Predictive and prescriptive analytics not only predict future needs, but they also provide a course of action to manage supply-related challenges proactively. This is an area of opportunity for hospitals to dig deeper into. These analytics take historical data—what has happened in the rearview mirror—and look at what is happening now based on customer/patient insights. Data is trained on algorithms to help predict future events and help with staffing levels, which is another huge budget item for hospitals and their ORs, especially in the wake of the pandemic. An automated solution takes data like utilization rates, what products are on shelves, and expiration dates to predict what products are expiring so they can be used before time runs out. These practices help minimize wasted resources, decrease manual time spent on supply management tasks, and contribute to the overall sustainability of the supply chain.


A single platform

The solution to many supply challenges an OR faces today is a single, health system wide platform that allows hospitals to streamline their OR processes and improve efficiency through real-time inventory visibility and prescriptive analytics. With up-to-the-minute insights and wrap-around logistics, hospital operations teams can rise to the level of excellence needed to support and advance their cost position and clinical ambitions.

A single platform can provide alerts for things like recalled or missing items with analytics that pull together multiple streams of supply data to ensure complete visibility, from receipt to usage to re-order. For example, a data linking feature would offer a daily data feed that enables hospitals’ business intelligence teams to develop reports and visualizations, pulling data from multiple sources into one, streamlined dashboard.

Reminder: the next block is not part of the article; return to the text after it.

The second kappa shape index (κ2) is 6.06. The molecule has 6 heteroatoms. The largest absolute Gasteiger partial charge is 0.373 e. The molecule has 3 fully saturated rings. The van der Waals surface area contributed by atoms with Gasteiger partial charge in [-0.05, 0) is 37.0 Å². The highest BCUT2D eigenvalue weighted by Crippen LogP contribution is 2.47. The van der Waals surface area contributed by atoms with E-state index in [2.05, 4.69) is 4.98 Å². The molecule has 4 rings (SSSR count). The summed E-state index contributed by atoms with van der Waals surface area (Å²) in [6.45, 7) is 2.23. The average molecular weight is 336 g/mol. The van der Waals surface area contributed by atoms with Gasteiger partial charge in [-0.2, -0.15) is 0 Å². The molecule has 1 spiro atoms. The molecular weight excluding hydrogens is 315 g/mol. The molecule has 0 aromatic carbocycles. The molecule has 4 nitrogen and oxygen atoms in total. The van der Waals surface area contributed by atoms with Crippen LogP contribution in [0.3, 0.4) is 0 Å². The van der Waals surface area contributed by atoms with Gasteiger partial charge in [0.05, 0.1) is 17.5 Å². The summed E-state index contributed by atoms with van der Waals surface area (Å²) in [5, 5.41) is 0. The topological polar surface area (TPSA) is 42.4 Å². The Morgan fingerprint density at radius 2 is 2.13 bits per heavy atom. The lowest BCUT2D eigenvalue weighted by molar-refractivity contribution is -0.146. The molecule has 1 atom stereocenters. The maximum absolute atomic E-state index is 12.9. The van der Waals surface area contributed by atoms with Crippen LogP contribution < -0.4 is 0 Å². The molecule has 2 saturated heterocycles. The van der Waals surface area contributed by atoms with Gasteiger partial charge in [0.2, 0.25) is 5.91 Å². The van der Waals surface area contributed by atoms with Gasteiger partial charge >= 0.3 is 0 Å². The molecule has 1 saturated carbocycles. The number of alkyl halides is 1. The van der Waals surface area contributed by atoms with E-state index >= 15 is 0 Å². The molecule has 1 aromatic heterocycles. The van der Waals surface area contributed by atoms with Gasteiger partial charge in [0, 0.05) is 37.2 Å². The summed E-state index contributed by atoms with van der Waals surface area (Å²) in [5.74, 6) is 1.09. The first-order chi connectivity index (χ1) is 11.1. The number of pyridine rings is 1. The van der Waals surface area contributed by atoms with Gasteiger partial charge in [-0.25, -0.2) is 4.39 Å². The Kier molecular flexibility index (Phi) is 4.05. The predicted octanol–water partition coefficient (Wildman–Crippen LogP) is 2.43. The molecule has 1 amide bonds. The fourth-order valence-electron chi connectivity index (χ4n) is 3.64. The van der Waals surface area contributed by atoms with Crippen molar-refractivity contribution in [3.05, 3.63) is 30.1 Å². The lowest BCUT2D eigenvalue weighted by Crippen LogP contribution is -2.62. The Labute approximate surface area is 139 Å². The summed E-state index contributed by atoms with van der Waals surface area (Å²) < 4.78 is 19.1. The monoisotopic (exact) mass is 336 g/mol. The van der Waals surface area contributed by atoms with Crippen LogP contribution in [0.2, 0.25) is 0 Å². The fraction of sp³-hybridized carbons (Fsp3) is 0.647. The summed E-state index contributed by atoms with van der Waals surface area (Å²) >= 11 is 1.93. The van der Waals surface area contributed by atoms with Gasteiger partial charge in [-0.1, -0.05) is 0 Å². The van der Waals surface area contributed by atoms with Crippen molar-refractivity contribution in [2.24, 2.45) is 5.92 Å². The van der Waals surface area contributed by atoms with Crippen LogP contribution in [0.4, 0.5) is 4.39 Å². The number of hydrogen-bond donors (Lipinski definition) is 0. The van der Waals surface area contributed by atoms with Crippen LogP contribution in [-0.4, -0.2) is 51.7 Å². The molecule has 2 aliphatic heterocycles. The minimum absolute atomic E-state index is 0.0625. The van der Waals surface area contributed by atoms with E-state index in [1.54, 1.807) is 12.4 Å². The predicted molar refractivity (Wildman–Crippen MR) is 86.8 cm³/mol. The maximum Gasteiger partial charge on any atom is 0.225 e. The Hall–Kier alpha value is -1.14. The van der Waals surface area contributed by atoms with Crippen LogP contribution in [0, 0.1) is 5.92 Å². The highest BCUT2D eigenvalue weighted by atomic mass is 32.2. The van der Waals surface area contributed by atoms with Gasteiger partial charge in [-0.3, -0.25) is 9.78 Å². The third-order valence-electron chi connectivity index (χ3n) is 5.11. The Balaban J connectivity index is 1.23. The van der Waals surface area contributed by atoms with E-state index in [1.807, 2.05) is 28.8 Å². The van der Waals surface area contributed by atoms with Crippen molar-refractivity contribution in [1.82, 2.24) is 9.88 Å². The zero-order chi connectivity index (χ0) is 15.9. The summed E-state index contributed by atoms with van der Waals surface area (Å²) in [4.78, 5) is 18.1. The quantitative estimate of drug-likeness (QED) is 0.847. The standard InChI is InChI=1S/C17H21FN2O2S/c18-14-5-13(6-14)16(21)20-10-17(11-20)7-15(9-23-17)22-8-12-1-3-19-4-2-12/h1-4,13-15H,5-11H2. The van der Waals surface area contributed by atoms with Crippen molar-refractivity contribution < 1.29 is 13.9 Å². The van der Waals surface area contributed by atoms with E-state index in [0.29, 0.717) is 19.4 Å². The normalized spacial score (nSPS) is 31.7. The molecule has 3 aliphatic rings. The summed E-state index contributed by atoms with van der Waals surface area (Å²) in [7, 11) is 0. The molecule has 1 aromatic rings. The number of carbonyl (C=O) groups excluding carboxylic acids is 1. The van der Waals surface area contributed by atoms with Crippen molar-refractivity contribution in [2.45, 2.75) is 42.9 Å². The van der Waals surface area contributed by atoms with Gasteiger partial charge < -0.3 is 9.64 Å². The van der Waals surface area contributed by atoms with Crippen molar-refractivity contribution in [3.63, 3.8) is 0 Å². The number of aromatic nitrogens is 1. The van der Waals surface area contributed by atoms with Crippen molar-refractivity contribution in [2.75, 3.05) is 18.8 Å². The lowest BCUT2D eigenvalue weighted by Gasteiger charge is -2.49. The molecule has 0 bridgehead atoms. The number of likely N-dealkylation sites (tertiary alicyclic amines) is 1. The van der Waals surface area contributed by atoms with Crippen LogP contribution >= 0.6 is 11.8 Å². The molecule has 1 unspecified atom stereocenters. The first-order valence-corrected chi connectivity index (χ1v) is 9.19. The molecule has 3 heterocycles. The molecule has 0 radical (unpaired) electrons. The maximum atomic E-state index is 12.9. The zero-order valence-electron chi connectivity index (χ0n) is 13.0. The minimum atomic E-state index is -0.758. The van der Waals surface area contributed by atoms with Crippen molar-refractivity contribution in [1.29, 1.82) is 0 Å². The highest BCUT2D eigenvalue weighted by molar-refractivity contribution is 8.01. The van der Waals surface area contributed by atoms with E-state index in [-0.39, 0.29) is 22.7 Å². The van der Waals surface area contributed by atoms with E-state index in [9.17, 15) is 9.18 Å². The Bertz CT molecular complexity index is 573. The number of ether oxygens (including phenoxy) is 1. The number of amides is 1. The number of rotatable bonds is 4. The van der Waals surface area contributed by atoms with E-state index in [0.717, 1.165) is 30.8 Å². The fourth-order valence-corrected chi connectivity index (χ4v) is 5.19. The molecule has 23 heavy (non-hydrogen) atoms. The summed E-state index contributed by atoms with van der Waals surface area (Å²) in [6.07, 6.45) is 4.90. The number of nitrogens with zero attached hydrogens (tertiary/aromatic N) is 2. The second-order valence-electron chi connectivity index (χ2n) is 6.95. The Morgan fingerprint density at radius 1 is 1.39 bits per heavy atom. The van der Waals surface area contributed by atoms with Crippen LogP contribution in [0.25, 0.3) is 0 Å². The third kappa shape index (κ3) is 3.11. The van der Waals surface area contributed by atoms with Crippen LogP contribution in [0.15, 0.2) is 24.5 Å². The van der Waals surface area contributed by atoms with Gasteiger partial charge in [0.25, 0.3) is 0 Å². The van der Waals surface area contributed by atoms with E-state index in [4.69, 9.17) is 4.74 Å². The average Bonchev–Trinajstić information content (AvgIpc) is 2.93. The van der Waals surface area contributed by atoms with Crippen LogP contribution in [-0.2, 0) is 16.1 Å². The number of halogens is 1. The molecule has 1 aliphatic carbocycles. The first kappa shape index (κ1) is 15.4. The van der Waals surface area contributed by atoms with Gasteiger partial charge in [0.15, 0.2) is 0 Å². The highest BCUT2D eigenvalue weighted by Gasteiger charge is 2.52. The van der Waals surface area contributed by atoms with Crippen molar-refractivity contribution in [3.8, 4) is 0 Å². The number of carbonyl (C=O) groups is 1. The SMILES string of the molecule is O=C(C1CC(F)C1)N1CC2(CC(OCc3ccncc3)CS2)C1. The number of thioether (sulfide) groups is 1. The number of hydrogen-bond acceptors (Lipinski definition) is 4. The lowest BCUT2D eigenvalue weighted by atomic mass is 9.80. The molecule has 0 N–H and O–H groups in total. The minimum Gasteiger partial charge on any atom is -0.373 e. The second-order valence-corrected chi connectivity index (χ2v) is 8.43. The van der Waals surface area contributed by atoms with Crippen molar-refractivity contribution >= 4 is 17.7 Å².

The interoperability of a single platform is key—one that seamlessly integrates between existing hospital systems, including MMIS, EHR, and ERP. Clean item master is another piece within a hospital that sets that foundation for clean, actionable data and insights downstream. Clean item master is critical for delivering higher quality and more cost-effective care. It uncovers new opportunities for savings and shows deep historical data on product usage to increase future efficiency. Not only are a clean item master and adopting global standards key foundational elements for any mature clinically integrated supply chain, but they are also crucial for delivering higher quality and more cost-effective care.


Supply management and demand planning